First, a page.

Homily for the Fifteenth Sunday in Ordinary Time, Year C – Sea Sunday (9 & 10/7/22)

posted 11 Jul 2022, 01:57 by Parish Office

Christianity is a pretty demanding religion. It doesn’t do things by halves. We are to love God above all else, with every fibre of our being, and part of our love of God is that we also love our neighbour. Elsewhere, in the Gospels, we are asked to see Jesus in everyone, because when Our Lord speaks about the final judgement, what we did (or didn’t do) to others, we did (or didn’t do) to Him. And the definition of neighbour is a broad one – it’s not just the person living next door to us, or the people that we know really well at school or at work, or just family. It’s everyone. It even includes our enemies.

That’s part of the shock of the parable: Jews and Samaritans were enemies. At the end, when Christ asks the lawyer which person proved to be a neighbour, the lawyer couldn’t bring himself to say the word “Samaritan”, so he just says, “The one, who took pity on him”. The lawyer probably also realises the demands of loving neighbours, and so he wants to have to be kind to as few of them as possible. For us, there are no limits – everyone is a neighbour.

Why did the priest and the Levite walk on by the other side? Perhaps they were afraid of incurring ritual impurity by touching a dead body, if he was dead. And maybe also they were concerned about the potential inconvenience, so they rationalised that he was probably dead anyway, so it’s best not to get involved and just keep on walking. Imagine you were the man half-dead, and perhaps you had great respect and esteem for priests and Levites. You looked up to them, and were relieved to see one of them walking down the road towards you. What pain and disappointment it might have caused you to see them just walking on and ignoring you; and perhaps you would have been too injured and beaten-up in order to call for help. And then what of your surprise and relief when the Samaritan came to help. Actions speak louder than words; our faith is to be more than just nice words – it has to be real and active.

I mentioned earlier that the love of neighbour is a sub-department, if you like, of the love of God. The love of God is supposed to be everything in our lives, and it should be our love of God that inspires our love of neighbour. Our love for God therefore should be greater than our love for our neighbour. It doesn’t mean we can neglect others in need and use God as an excuse, though; if you were on your way to Mass and you ran someone over with your car, you need

to stop and see to the person you ran over – you can’t just keep on driving because you don’t want to be late for Mass.

We also see in the Gospel a beautiful love of neighbour shown by Our Lord. The lawyer asked a question “to disconcert Jesus”, to ask Him a difficult question to make Him sweat and produce and answer that he could pull apart later on. But Our Lord treats it as a genuine question, and produced a beautiful parable out of it.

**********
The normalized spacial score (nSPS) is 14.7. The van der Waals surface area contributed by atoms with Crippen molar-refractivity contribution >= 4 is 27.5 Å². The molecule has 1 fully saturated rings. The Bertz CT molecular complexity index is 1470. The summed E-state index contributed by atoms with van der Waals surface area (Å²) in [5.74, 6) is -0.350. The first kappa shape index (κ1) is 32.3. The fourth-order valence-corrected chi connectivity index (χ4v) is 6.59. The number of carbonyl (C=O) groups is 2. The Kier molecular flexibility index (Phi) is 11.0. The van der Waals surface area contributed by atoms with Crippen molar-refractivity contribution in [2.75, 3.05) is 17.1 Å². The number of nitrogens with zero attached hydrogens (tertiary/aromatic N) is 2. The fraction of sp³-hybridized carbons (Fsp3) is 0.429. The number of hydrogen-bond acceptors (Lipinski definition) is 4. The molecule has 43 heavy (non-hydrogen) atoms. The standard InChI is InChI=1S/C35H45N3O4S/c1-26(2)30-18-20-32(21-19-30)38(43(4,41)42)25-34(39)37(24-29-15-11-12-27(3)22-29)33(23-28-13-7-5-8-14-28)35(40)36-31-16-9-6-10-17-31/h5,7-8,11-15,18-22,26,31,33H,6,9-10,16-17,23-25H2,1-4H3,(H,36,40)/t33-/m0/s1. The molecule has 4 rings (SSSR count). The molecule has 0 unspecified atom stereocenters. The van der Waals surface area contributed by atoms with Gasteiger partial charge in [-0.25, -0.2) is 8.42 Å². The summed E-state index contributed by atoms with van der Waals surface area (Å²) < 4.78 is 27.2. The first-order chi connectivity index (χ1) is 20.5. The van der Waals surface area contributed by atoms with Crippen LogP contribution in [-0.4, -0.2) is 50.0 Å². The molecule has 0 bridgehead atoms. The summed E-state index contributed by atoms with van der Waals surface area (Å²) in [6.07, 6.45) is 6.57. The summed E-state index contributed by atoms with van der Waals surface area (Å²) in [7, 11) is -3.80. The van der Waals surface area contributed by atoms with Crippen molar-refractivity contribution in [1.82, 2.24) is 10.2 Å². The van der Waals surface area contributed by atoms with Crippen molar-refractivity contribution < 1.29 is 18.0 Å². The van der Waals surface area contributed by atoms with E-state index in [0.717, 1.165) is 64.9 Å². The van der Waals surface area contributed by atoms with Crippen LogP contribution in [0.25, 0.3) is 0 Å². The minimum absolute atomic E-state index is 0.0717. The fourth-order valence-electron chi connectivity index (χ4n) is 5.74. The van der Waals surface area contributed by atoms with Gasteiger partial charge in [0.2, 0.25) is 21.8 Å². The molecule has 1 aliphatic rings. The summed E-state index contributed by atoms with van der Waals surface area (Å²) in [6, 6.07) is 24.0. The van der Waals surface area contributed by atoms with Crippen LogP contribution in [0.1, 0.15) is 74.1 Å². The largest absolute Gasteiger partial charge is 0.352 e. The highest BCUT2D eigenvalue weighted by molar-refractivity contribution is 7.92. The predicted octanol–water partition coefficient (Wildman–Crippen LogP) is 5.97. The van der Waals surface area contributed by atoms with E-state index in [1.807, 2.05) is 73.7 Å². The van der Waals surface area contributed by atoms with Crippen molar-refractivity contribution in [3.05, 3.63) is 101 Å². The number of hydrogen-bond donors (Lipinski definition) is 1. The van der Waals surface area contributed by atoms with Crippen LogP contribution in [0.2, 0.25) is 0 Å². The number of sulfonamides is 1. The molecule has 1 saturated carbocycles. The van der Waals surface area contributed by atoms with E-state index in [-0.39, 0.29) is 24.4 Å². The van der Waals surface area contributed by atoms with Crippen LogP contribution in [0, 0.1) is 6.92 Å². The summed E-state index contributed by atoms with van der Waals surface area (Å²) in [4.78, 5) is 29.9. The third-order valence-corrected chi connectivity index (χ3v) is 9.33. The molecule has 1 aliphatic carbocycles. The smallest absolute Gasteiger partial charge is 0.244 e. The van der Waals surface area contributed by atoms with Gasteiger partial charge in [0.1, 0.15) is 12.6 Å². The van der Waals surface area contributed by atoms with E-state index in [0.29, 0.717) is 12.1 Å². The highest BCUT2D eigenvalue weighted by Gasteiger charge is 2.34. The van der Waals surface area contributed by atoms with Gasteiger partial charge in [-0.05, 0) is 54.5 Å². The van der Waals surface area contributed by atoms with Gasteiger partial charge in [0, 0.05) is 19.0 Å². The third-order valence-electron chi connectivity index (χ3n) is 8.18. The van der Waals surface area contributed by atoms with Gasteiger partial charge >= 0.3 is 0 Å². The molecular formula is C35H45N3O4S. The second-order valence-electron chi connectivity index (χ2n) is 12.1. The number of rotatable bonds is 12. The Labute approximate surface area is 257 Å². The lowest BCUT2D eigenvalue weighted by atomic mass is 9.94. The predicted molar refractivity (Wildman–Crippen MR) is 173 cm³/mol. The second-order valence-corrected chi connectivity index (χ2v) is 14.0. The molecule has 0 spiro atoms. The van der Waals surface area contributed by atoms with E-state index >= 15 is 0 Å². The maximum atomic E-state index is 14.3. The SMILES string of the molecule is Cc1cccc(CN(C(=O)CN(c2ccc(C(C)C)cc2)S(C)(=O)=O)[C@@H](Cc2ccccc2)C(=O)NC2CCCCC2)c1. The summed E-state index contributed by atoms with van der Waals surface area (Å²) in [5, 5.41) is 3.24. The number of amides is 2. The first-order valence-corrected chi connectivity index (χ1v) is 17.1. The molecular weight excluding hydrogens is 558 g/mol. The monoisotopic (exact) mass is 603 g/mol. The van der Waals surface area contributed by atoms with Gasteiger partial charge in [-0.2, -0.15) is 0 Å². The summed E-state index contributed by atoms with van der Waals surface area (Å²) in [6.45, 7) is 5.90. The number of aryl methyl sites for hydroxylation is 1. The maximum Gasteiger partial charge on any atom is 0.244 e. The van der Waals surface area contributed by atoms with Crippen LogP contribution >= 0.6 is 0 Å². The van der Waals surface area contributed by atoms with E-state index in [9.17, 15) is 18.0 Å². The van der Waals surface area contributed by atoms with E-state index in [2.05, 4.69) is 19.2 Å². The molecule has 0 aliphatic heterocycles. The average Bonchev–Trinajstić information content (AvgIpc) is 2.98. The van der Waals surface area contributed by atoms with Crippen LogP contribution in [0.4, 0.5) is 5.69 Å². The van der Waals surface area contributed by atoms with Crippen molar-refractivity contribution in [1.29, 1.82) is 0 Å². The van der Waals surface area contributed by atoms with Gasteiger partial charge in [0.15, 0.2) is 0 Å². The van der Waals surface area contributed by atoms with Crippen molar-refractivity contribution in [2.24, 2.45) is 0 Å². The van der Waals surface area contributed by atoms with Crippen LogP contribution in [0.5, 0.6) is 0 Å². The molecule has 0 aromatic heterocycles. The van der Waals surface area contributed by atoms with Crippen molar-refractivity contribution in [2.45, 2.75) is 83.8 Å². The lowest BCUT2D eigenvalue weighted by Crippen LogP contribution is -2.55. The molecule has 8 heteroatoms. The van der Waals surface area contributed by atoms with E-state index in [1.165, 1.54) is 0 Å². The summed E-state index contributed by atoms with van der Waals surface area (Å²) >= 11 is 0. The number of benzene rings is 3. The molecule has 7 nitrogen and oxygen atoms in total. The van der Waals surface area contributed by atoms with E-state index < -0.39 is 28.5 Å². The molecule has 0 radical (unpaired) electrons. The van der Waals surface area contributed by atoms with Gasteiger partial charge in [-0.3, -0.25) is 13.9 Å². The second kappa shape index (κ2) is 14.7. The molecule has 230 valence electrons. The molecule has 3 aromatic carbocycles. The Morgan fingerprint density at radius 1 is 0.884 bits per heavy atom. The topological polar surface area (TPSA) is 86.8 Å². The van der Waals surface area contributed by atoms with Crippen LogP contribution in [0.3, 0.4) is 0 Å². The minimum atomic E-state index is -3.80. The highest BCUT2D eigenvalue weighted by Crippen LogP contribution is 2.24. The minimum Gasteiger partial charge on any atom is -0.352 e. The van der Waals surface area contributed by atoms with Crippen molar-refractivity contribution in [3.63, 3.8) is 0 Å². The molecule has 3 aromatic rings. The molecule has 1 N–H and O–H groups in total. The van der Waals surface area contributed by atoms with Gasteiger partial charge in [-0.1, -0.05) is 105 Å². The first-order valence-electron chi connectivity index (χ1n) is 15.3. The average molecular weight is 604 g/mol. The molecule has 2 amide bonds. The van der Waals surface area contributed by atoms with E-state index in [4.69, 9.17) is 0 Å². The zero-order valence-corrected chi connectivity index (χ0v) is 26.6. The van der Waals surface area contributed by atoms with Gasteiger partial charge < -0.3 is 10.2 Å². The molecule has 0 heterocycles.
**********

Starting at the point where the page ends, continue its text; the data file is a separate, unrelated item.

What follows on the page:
So, yes, we are called to love our neighbour, and there are fourteen “works of mercy” that the Church has identified we should practise. They are not things that we are asked to do as a matter of mere justice, but as mercy, going beyond the demands of strict justice. The seven spiritual works of mercy are: to convert the sinner, to instruct the ignorant, to counsel the doubtful, to comfort the sorrowful, to bear wrongs patiently, to forgive injuries, and to pray for the living and the dead. The seven corporal works of mercy, with the word “corporal” referring to the body, corpus in Latin, are as follows: to feed the hungry, to give drink to the thirsty, to clothe the naked, to shelter the homeless, to visit the sick, to visit the imprisoned, and to bury the dead.

Today you have the chance to perform a work of mercy for seafarers. They have to work many miles from home and not see their families for the majority of the year; the work and the conditions can be demanding. Many are still being denied the right to leave their ships for even a short break away from the relentless noise and pressure onboard.

Today our second collection is for Stella Maris, which is the maritime agency of the Catholic Church. Its chaplains provide practical help and pastoral care to those working on ships, whether it’s giving information on where the shops are when they dock, where the nearest church is, or providing SIM cards so they can phone home. Being an island nation, our country is highly dependent on their work for both imports and exports, and seafarers have spiritual needs too. So please consider giving your two denarii as you leave the church today.

We are called to love of God above all else and to love our neighbour. It’s a very demanding, but also a particularly fruitful, combination.

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